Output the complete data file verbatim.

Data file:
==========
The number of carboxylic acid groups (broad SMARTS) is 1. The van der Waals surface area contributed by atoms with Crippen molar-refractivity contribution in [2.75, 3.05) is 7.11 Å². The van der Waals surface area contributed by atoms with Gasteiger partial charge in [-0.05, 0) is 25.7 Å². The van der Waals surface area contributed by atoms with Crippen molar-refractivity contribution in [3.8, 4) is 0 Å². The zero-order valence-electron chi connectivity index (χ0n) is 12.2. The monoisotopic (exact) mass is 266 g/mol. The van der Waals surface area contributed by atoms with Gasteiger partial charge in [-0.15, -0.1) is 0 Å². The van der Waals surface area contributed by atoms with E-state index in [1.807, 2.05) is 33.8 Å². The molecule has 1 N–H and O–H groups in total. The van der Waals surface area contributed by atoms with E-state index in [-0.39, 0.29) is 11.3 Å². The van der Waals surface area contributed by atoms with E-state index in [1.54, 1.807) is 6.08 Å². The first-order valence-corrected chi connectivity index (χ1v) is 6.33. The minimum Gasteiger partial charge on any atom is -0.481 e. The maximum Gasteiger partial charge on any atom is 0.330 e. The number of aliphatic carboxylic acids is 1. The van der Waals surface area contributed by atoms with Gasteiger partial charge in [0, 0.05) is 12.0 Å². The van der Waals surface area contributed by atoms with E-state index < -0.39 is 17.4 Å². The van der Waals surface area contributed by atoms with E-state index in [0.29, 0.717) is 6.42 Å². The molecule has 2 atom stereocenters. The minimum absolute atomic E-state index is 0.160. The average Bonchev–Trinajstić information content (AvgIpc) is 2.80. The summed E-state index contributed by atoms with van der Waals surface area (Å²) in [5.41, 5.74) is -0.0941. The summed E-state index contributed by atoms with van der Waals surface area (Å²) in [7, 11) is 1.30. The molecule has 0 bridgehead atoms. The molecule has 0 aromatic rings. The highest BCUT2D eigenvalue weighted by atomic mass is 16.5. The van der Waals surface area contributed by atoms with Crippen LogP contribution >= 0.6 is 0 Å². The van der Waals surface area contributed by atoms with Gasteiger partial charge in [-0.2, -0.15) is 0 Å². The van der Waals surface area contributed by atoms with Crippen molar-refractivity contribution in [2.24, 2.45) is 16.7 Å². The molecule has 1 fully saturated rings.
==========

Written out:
The number of carboxylic acid groups (broad SMARTS) is 1. The van der Waals surface area contributed by atoms with Crippen molar-refractivity contribution in [2.75, 3.05) is 7.11 Å². The van der Waals surface area contributed by atoms with Gasteiger partial charge in [-0.05, 0) is 25.7 Å². The van der Waals surface area contributed by atoms with Crippen molar-refractivity contribution in [3.8, 4) is 0 Å². The zero-order valence-electron chi connectivity index (χ0n) is 12.2. The monoisotopic (exact) mass is 266 g/mol. The van der Waals surface area contributed by atoms with Gasteiger partial charge in [-0.15, -0.1) is 0 Å². The van der Waals surface area contributed by atoms with E-state index in [1.807, 2.05) is 33.8 Å². The molecule has 1 N–H and O–H groups in total. The van der Waals surface area contributed by atoms with E-state index in [-0.39, 0.29) is 11.3 Å². The van der Waals surface area contributed by atoms with E-state index in [1.54, 1.807) is 6.08 Å². The first-order valence-corrected chi connectivity index (χ1v) is 6.33. The minimum Gasteiger partial charge on any atom is -0.481 e. The maximum Gasteiger partial charge on any atom is 0.330 e. The number of aliphatic carboxylic acids is 1. The van der Waals surface area contributed by atoms with Gasteiger partial charge in [0, 0.05) is 12.0 Å². The van der Waals surface area contributed by atoms with E-state index < -0.39 is 17.4 Å². The van der Waals surface area contributed by atoms with E-state index in [0.29, 0.717) is 6.42 Å². The molecule has 2 atom stereocenters. The minimum absolute atomic E-state index is 0.160. The average Bonchev–Trinajstić information content (AvgIpc) is 2.80. The summed E-state index contributed by atoms with van der Waals surface area (Å²) in [5.41, 5.74) is -0.0941. The summed E-state index contributed by atoms with van der Waals surface area (Å²) in [7, 11) is 1.30. The molecule has 0 bridgehead atoms. The molecule has 0 aromatic rings. The highest BCUT2D eigenvalue weighted by atomic mass is 16.5. The van der Waals surface area contributed by atoms with Crippen LogP contribution >= 0.6 is 0 Å². The van der Waals surface area contributed by atoms with Gasteiger partial charge in [-0.2, -0.15) is 0 Å². The van der Waals surface area contributed by atoms with Crippen molar-refractivity contribution in [2.24, 2.45) is 16.7 Å². The molecule has 1 fully saturated rings.